This brings me to the song on the new album, a beautiful duet called A Place We Call Home. That’s inspired by this subject isn’t it?

Ken: It’s with Lizzey Joy Ross, my vocal coach – she has an amazing voice and I just thought it would be good. to get her on the next album doing a duet with us. So, Sam, our wonderful multi-instrumentalist, came up with the guitar riff that had this great feel about it. Then I wrote the lyrics and what I wanted to convey was, where’s the best place or the worst place you can be for two lovers? But one thing that shines through, no matter how hard things are, is that you still got love and nothing can break that that bond.

I’ve never been homeless like I said, but I did the song about the worst place to live and that’s on the streets when you’ve got nothing. It’s about two people being evicted, the impact of austerity, they’ve lost everything and ended up being on the streets. But the one thing that shines through is their undying love for each other. They’ll get through it together and they’ll still have that same love no matter where they live.. I’m trying to turn a terrible situation into a positive, it’s that kind of song.

Merthyr Rising, also on the new album is a song that means a lot to you?

Ken: Playing Merthyr Rising Festival is a massive honour for me. In a square in the middle of Merthyr. To me, that was the same as playing the Toll Puddle Festival and the Left Field Stage at Glastonbury. That’s exactly where Ferocious Dog, as a Left-leaning band should be playing, I wrote the song which is on the kleptocracy album and I’ve even put some Welsh in there.  I’ve got a friend who lives in Mold and she speaks fluent Welsh so she helped me with the phrases and how to pronounce them properly.

Blood Soaked Shores has a real contrast between the vibe and the actual lyrics?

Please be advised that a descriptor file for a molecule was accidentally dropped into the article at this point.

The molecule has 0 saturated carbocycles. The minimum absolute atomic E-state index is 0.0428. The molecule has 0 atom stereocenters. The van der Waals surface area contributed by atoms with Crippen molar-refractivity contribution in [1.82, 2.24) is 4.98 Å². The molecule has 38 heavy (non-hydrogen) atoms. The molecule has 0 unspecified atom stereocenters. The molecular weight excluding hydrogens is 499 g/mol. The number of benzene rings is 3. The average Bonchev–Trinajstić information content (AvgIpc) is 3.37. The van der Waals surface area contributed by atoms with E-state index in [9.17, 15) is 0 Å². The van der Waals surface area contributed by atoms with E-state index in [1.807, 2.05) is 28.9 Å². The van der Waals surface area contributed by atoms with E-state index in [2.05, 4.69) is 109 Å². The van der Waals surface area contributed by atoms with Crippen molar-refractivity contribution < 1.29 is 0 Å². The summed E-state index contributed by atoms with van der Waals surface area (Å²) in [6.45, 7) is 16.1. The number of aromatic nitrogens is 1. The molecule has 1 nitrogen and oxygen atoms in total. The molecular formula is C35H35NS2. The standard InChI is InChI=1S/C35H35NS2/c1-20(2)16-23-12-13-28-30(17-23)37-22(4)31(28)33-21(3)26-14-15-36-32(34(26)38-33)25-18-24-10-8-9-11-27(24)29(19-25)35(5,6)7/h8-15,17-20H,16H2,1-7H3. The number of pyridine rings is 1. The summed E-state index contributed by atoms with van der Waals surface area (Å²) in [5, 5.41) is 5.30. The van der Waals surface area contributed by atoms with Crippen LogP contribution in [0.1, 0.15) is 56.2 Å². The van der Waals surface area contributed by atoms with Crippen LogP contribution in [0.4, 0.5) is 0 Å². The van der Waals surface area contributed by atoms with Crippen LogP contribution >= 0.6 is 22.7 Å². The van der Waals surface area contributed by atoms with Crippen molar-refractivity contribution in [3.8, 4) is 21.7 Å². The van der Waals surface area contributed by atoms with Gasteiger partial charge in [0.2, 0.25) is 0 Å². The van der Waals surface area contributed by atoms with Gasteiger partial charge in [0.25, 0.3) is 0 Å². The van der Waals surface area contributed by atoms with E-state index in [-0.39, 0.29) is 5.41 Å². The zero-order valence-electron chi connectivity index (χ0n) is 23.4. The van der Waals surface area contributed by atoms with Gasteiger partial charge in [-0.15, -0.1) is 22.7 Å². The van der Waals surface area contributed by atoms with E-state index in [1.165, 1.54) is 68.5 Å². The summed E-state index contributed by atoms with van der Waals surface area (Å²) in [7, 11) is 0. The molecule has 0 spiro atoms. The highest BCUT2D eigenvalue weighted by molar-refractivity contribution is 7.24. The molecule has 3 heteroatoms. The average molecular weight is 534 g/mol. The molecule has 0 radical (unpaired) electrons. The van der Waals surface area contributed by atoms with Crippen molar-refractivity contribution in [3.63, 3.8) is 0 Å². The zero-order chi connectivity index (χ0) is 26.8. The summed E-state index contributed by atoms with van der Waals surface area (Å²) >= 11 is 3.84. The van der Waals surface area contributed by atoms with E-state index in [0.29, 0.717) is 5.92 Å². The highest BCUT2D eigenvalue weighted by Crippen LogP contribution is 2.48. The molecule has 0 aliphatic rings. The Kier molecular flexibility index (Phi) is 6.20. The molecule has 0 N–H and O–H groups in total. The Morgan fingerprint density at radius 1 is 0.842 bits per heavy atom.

Ken: It’s one of those songs I always envisaged being played in a pub on Paddies Day, with people jumping on the bar, chucking shorts down their neck and passing out with a big grin on their face. A real goodtime tune, but what we’re actually singing about is the hard, cruel reality of war. It’s a blatant anti-war song called Blood Soaked Shores, but it’s not about some faraway place, It’s about England. We’ve got blood on our hands throughout history but we make these people into heroes, like Nelson and Cromwell. The number of atrocities committed in the name of Britain must be phenomenal but, if you can get people to dance along to such lyrics set to a good tune, then that’s a masterpiece.

I didn’t know the story of Iron Mike Malloy until I heard the song, but it’s quite a tale, and all true?

Ken: It’s brilliant. isn’t it? And yes, all a true story. Mike Malloy was a homeless Irish guy in New York in the early Twentieth Century and this gang of crooks kept trying to kill him, and some of the ways they went about it are unbelievable. Basically, they knew he was an alcoholic so took out life insurance policies on him and then set about trying to kill him, but the next day he would be back at the bar despite what they did, so he got this reputation of being invincible. Johnny Edwards our old accordion player worked on it with me but we never got it finished but it’s such a great story, I felt I had to share it.

I mention that the song Iron Mike Malloy puts me in mind of the great, but sadly now late, Shane MacGowan and instantly it is easy to see what that means to the Ferocious front man. However, the comparison stands for me, Ferocious Dog, and their rabid band of Hell Hounds are keeping the spirit of The Pogues well and truly alive. Good time, infectious music is the velvet glove, concealing the iron fist of lyrics that spare nothing in their description of the realities of poverty and corruption.

Is Britain 2024 a Kleptocracy? Everyone must decide for themselves but Ferocious Dog have made a blistering contribution to the debate with their latest album.

All words by Dave JenningsMore from Dave can be found at his Louder Than War Author Archive. He is also on Twitter